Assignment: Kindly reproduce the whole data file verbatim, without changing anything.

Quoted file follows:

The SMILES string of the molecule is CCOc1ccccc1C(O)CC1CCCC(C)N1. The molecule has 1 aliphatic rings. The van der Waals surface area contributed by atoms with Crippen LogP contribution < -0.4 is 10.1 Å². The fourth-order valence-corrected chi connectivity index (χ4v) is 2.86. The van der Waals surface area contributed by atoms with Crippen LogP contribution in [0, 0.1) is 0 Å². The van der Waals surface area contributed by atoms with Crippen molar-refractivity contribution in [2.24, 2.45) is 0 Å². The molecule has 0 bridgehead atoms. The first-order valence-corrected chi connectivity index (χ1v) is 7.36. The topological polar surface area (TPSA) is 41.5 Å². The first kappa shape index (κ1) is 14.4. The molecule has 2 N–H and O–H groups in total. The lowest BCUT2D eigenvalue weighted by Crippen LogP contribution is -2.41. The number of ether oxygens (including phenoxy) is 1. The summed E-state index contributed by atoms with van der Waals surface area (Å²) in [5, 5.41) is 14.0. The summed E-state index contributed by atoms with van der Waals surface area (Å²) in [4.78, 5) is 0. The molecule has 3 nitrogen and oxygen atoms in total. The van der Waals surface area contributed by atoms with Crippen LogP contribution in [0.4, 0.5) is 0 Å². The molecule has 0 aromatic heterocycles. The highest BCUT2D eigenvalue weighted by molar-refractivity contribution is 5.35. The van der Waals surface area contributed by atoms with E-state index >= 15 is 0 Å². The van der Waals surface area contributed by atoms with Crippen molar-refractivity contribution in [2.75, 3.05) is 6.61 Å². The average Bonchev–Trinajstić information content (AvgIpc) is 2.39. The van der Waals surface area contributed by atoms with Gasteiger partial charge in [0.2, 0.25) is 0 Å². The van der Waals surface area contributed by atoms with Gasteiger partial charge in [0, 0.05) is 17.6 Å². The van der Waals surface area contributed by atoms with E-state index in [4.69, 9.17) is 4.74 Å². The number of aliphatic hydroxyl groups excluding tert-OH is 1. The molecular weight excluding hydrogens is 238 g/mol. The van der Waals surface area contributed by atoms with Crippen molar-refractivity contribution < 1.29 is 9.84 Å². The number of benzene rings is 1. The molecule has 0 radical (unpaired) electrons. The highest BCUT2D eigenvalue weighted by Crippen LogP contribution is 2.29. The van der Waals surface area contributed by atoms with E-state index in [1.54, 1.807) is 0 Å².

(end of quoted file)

The SMILES string of the molecule is CCOc1ccccc1C(O)CC1CCCC(C)N1. The molecule has 1 aliphatic rings. The van der Waals surface area contributed by atoms with Crippen LogP contribution < -0.4 is 10.1 Å². The fourth-order valence-corrected chi connectivity index (χ4v) is 2.86. The van der Waals surface area contributed by atoms with Crippen LogP contribution in [0, 0.1) is 0 Å². The van der Waals surface area contributed by atoms with Crippen molar-refractivity contribution in [2.24, 2.45) is 0 Å². The molecule has 0 bridgehead atoms. The first-order valence-corrected chi connectivity index (χ1v) is 7.36. The topological polar surface area (TPSA) is 41.5 Å². The first kappa shape index (κ1) is 14.4. The molecule has 2 N–H and O–H groups in total. The lowest BCUT2D eigenvalue weighted by Crippen LogP contribution is -2.41. The number of ether oxygens (including phenoxy) is 1. The summed E-state index contributed by atoms with van der Waals surface area (Å²) in [5, 5.41) is 14.0. The summed E-state index contributed by atoms with van der Waals surface area (Å²) in [4.78, 5) is 0. The molecule has 3 nitrogen and oxygen atoms in total. The van der Waals surface area contributed by atoms with Crippen LogP contribution in [0.4, 0.5) is 0 Å². The molecule has 0 aromatic heterocycles. The highest BCUT2D eigenvalue weighted by molar-refractivity contribution is 5.35. The van der Waals surface area contributed by atoms with E-state index >= 15 is 0 Å². The van der Waals surface area contributed by atoms with Crippen molar-refractivity contribution in [2.75, 3.05) is 6.61 Å². The average Bonchev–Trinajstić information content (AvgIpc) is 2.39. The van der Waals surface area contributed by atoms with Gasteiger partial charge in [0.2, 0.25) is 0 Å². The van der Waals surface area contributed by atoms with Gasteiger partial charge in [0, 0.05) is 17.6 Å². The van der Waals surface area contributed by atoms with E-state index in [4.69, 9.17) is 4.74 Å². The number of aliphatic hydroxyl groups excluding tert-OH is 1. The molecular weight excluding hydrogens is 238 g/mol. The van der Waals surface area contributed by atoms with Crippen molar-refractivity contribution < 1.29 is 9.84 Å². The number of benzene rings is 1. The molecule has 0 radical (unpaired) electrons. The highest BCUT2D eigenvalue weighted by Crippen LogP contribution is 2.29. The van der Waals surface area contributed by atoms with E-state index in [1.54, 1.807) is 0 Å².